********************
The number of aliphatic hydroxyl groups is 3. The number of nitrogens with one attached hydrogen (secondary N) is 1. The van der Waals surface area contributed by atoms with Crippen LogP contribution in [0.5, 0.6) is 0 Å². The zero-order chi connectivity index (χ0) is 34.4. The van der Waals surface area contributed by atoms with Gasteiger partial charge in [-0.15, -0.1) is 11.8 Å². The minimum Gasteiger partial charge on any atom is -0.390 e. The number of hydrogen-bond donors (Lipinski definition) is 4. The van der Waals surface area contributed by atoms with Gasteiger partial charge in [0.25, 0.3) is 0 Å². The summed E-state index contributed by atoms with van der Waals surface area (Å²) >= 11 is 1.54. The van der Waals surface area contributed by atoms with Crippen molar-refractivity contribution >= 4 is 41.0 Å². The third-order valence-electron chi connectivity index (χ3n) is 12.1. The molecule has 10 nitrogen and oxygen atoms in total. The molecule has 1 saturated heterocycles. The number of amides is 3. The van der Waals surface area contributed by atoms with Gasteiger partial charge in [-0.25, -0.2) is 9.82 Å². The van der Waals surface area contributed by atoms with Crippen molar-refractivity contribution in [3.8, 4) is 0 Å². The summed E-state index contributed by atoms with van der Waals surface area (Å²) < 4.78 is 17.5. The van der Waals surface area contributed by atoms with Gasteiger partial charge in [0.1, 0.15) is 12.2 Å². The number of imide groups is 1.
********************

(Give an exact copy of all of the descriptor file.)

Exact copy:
The number of aliphatic hydroxyl groups is 3. The number of nitrogens with one attached hydrogen (secondary N) is 1. The van der Waals surface area contributed by atoms with Crippen LogP contribution in [0.5, 0.6) is 0 Å². The zero-order chi connectivity index (χ0) is 34.4. The van der Waals surface area contributed by atoms with Gasteiger partial charge in [-0.15, -0.1) is 11.8 Å². The minimum Gasteiger partial charge on any atom is -0.390 e. The number of hydrogen-bond donors (Lipinski definition) is 4. The van der Waals surface area contributed by atoms with Gasteiger partial charge in [0.25, 0.3) is 0 Å². The summed E-state index contributed by atoms with van der Waals surface area (Å²) >= 11 is 1.54. The van der Waals surface area contributed by atoms with Crippen molar-refractivity contribution >= 4 is 41.0 Å². The third-order valence-electron chi connectivity index (χ3n) is 12.1. The molecule has 10 nitrogen and oxygen atoms in total. The molecule has 1 saturated heterocycles. The number of amides is 3. The van der Waals surface area contributed by atoms with Gasteiger partial charge in [-0.25, -0.2) is 9.82 Å². The van der Waals surface area contributed by atoms with Crippen molar-refractivity contribution in [3.8, 4) is 0 Å². The summed E-state index contributed by atoms with van der Waals surface area (Å²) < 4.78 is 17.5. The van der Waals surface area contributed by atoms with Gasteiger partial charge in [0.1, 0.15) is 12.2 Å². The number of imide groups is 1.